Halloween is more and more a part of New Zealand life, but what to drink when you are slightly disdainful of everything commercial and yet still consider October your High Holy season? Laura Macfehin gives you some spooky yet sophisticated drinks options!
The Bride wore Black
Despite its somewhat sinister sound the Merry Widow Cocktail is named after the rather jolly operetta of the same name that was popular in the first decade of the twentieth century.
Even so, I consider this to be a very goth cocktail, partly because of the somewhat complex mix of aromatic ingredients and partly because Lily Elsie who became famous in the English version of the production is such an Edwardian Goth inspiration to me with her big hats and lace!
The Merry Widow Cocktail
1 ½ Dry Gin
1 ½ French (Dry) Vermouth
1 Dash of Peychaud’s Bitters
2 Dashes Absinthe, Pernod, or Herbsaint (I used Pernod)
2 Dashes Benedictine
Stir with ice and strain into a chilled cocktail glass. Garnish with a lemon twist.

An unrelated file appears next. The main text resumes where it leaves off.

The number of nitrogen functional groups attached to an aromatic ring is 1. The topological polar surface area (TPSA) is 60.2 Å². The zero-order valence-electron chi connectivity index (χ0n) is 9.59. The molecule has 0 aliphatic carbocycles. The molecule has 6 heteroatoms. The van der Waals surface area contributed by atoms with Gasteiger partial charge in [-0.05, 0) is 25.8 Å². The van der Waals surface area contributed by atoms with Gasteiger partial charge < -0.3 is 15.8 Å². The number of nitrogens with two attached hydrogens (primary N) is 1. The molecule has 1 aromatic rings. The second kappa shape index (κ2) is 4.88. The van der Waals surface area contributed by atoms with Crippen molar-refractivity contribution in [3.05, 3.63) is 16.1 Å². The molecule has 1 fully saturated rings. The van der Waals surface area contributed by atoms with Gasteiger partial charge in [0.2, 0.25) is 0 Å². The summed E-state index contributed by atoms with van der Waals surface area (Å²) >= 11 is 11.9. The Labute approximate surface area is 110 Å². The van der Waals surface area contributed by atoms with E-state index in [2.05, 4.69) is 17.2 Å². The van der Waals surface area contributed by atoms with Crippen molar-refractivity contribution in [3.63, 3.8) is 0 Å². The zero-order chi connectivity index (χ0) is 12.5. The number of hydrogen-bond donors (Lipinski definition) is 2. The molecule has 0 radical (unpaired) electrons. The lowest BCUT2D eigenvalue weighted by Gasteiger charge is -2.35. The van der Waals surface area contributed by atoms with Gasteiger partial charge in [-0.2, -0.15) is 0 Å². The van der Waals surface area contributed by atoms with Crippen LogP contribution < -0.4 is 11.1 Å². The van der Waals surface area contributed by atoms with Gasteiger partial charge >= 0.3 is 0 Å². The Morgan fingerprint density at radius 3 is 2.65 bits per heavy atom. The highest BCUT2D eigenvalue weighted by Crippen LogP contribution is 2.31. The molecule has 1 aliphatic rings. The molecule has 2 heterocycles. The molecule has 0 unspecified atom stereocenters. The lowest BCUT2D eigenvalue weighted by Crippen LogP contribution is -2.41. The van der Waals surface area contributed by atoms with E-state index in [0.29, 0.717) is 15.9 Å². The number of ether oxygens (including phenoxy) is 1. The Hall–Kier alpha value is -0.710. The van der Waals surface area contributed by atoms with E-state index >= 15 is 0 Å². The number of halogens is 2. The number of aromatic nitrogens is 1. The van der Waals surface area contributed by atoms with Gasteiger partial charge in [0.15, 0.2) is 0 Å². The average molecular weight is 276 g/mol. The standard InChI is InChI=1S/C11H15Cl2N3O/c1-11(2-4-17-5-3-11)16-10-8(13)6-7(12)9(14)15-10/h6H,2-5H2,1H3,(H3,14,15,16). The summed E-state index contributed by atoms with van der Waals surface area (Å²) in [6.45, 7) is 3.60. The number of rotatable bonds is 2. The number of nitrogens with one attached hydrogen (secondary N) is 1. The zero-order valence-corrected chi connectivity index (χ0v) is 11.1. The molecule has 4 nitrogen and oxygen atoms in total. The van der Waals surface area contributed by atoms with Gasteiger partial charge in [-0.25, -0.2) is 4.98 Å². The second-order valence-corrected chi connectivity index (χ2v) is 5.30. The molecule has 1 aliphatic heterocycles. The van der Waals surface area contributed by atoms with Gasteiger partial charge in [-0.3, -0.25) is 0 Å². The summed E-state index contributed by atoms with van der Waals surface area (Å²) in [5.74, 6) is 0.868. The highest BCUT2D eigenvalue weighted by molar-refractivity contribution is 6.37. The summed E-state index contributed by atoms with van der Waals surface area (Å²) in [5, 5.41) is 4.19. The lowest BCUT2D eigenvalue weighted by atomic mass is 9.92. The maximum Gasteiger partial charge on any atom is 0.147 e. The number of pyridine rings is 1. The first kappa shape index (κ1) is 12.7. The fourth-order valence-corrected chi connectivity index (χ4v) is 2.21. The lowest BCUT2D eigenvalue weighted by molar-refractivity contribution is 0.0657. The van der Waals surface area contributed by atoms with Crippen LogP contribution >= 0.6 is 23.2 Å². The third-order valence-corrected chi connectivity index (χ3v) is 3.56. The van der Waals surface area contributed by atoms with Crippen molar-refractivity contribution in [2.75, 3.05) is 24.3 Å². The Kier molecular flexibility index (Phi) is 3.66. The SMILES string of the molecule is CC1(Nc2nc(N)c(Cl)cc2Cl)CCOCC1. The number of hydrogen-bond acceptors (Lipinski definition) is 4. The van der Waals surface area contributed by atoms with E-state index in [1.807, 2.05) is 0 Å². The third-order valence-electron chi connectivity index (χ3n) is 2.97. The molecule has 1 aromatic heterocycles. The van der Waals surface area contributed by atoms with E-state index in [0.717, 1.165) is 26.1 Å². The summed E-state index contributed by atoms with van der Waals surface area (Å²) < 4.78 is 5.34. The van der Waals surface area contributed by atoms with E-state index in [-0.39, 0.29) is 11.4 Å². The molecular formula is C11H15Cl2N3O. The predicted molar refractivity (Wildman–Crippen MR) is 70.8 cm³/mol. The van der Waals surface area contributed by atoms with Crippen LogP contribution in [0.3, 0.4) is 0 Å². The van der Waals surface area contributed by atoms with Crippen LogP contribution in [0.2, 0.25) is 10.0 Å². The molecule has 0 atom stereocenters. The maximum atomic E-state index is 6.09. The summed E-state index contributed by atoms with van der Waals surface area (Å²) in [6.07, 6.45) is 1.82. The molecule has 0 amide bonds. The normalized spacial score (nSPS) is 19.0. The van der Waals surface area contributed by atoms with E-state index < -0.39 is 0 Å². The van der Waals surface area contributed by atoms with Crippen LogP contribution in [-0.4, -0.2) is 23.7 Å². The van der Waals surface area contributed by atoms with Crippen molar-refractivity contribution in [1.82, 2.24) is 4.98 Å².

Tastes– like aniseed and well laid plans.
The Original Vamp
Theda Bara was one of the silent screen’s earliest sex symbols and a super favourite at Eclectic Ladyland! Her on-screen dominatrix-persona gave rise to her nick name The Vamp (short for vampire– which in context was a woman who demoralised men and took their money rather than a blood sucking fiend!)
Despite being marketed as an exotic destroyer of men, by all accounts in real life Theda Bara (or Theodosia Burr Goodman, as she was baptised) was a regular old sweetie, living in a normal apartment with her mother and designing and making most of her own wigs and costumes.
The Theda Bara Cocktail
1oz Raspberry liqueur (like Chambord)
Juice of half a lemon
Mix gently in an ice filled shaker and strain into a glass.
Tastes– sweet but with a dangerous edge.
Written by a teenage Matthew Lewis and published at the end of the eighteenth century The Monk is considered one of the prototypes for Gothic literature. Its convoluted plot involves murder and seduction within a Catholic monastery, with elements which became common Gothic tropes.
What better way to honour this venerable tome than with a liqueur reputedly based on a secret formula by monks at a Benedictine monastery in Normandy. I love Benedictine– it smells like a liniment your great-grandfather might have used and it tastes great as a toddy or cut with citrus. The obvious choice for this drink was blood orange, of course!
4oz blood orange juice
a dash of Peychauds bitters
Shake briefly in an ice-filled shaker and strain into a glass or other unconsecrated vessel.
Tastes– like bad habits and citrus, with a hint of the blood of your enemies.
What will be drinking as the veil thins? Let me know!